Health workers sometimes visited individual women several times as the hard sell for sterilization became steadily more aggressive. If offers of food and clothing did not bring about the women's consent, health workers would threaten to withhold government-provided foods from their children. The health workers usually were under instructions to meet quotas.
          Women who have been sterilized told investigators for Peruvian human-rights groups that doctors and nurses -- who were sometimes paid bonuses of $10 to $30 per surgery -- performed as many as 20 to 30 tubal ligations a day. Conditions were described as unsanitary, resulting in post-operative problems that numbered in the hundreds. Before the operations, the women, many of whom could not speak or read Spanish, were directed to sign forms that waived their right to sue for malpractice. The forms also stated that the government was not responsible for expenses including hospitalization or medicines that might be required as a result of complications from the tubal ligations.
          The dramatic rise in the number of poor women being sterilized led human rights groups and other opponents of sterilization to organize a campaign that trimmed the program, but that did not end it. The protests reached the United States House of Representatives, where a subcommittee report recommended that the United States stop providing funding and expertise for the program.
The Peruvian program grew into a bureaucracy with an astoundingly effective internal reward system that increased the number of tubal ligations in Peru from 10,000 in 1996 to roughly 110,000 in 1997.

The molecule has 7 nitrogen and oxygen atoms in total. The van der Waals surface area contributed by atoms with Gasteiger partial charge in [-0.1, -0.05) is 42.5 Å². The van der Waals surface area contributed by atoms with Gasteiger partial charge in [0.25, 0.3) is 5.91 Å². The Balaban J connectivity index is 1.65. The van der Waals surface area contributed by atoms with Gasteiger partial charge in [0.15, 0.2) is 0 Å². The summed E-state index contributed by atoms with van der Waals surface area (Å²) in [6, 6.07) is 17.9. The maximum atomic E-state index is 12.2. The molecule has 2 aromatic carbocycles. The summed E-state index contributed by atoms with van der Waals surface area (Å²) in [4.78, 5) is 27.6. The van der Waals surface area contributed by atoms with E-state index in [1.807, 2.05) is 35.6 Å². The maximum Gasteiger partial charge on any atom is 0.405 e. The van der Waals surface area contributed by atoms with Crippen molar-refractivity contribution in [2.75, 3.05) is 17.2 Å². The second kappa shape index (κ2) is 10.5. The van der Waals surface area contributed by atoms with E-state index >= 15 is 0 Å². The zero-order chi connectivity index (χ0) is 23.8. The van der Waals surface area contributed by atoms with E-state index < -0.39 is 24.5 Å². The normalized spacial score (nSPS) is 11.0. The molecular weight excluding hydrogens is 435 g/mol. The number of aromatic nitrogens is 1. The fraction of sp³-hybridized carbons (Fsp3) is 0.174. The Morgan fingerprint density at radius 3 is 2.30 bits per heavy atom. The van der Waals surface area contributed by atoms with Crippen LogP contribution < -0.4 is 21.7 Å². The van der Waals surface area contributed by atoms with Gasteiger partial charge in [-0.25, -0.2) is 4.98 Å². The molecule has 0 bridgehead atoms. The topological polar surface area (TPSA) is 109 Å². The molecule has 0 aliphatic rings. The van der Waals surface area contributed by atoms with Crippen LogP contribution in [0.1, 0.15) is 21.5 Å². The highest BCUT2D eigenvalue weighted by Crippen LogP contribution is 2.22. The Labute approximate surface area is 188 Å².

Peruvian opponents of sterilization point to U.S. aid for such programs as an outgrowth of a report, then classified secret, which was prompted by Henry Kissinger for the National Security Council in 1974. This report supported advocacy of worldwide population control by the United States because U.S. industry was increasingly relying on materials from Third World countries. The report reasoned that lowering birth rates among the poor in the rural Third World would put a cap on smouldering unrest caused by rapid increases in the size of discontented lower classes. Che Guevara had made the same point more concisely years earlier when he said it is "easier to kill a guerrilla in the womb than in the mountains."
          Joseph Rees, the staff director for the Congressional subcommittee on International Operations and Human Rights that oversees USAID, visited Peru for a week during January of 1998. Returning to Washington, Rees testified in hearings convened by the subcommittee in February, that U.S. aid should be withheld from Peru until abuses of sterilization stopped.
          At the hearings, Victoria Espinoza, mother of three, testified that a Peruvian doctor had sterilized her without her knowledge. "When I heard that, something deep in my heart broke," she told the committee, "Now there is a hole inside." Avelina Nolbreto told the committee that when she put off a decision on a tubal ligation, health workers made an appointment for her anyway. "I came back from an errand and there they were, with a taxi, waiting for me. They took me practically by force."
          In the interests of friendly relations with the Fujimori government, the State Department took no known action to implement Rees' recommendations.


Eugenics and Sterilization

Henry Kissinger's National Security Council position paper on population control (1974) expressed some of the assumptions of a century-old scientific effort to breed desirable human traits. Eugenics was born at a time when forced assimilation was the order of the day for most Native Americans, a time when reputable scientists invoked a Social Darwinism that separated all human societies into three classes: "civilized," for white European or European-derived cultures; "barbarian," and "savage."